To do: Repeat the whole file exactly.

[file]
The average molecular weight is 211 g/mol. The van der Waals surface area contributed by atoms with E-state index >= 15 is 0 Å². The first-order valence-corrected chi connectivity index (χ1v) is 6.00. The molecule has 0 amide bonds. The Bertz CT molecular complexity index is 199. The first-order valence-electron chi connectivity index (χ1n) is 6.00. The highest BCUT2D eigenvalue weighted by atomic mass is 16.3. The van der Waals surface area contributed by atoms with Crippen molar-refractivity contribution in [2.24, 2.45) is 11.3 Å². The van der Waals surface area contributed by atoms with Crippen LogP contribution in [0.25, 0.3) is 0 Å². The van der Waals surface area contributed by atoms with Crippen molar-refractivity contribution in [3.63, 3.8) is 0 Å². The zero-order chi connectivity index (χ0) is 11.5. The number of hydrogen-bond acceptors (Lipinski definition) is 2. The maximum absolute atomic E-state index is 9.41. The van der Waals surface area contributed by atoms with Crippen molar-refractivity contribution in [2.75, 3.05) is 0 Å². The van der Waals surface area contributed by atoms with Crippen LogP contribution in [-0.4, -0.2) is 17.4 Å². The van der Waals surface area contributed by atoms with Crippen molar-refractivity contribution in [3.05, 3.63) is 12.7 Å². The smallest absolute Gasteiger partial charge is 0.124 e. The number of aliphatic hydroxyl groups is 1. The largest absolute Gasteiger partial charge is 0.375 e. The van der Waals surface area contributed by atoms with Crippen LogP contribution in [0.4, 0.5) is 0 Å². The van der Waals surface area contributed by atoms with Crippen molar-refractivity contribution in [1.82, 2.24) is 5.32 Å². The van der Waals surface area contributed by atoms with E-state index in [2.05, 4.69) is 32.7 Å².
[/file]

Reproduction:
The average molecular weight is 211 g/mol. The van der Waals surface area contributed by atoms with E-state index >= 15 is 0 Å². The first-order valence-corrected chi connectivity index (χ1v) is 6.00. The molecule has 0 amide bonds. The Bertz CT molecular complexity index is 199. The first-order valence-electron chi connectivity index (χ1n) is 6.00. The highest BCUT2D eigenvalue weighted by atomic mass is 16.3. The van der Waals surface area contributed by atoms with Crippen molar-refractivity contribution in [2.24, 2.45) is 11.3 Å². The van der Waals surface area contributed by atoms with Crippen LogP contribution in [0.25, 0.3) is 0 Å². The van der Waals surface area contributed by atoms with Crippen molar-refractivity contribution in [3.63, 3.8) is 0 Å². The zero-order chi connectivity index (χ0) is 11.5. The number of hydrogen-bond acceptors (Lipinski definition) is 2. The maximum absolute atomic E-state index is 9.41. The van der Waals surface area contributed by atoms with Crippen molar-refractivity contribution in [2.75, 3.05) is 0 Å². The van der Waals surface area contributed by atoms with Crippen LogP contribution in [-0.4, -0.2) is 17.4 Å². The van der Waals surface area contributed by atoms with Crippen molar-refractivity contribution in [3.05, 3.63) is 12.7 Å². The smallest absolute Gasteiger partial charge is 0.124 e. The number of aliphatic hydroxyl groups is 1. The largest absolute Gasteiger partial charge is 0.375 e. The van der Waals surface area contributed by atoms with Crippen LogP contribution in [0.4, 0.5) is 0 Å². The van der Waals surface area contributed by atoms with Crippen molar-refractivity contribution in [1.82, 2.24) is 5.32 Å². The van der Waals surface area contributed by atoms with E-state index in [2.05, 4.69) is 32.7 Å².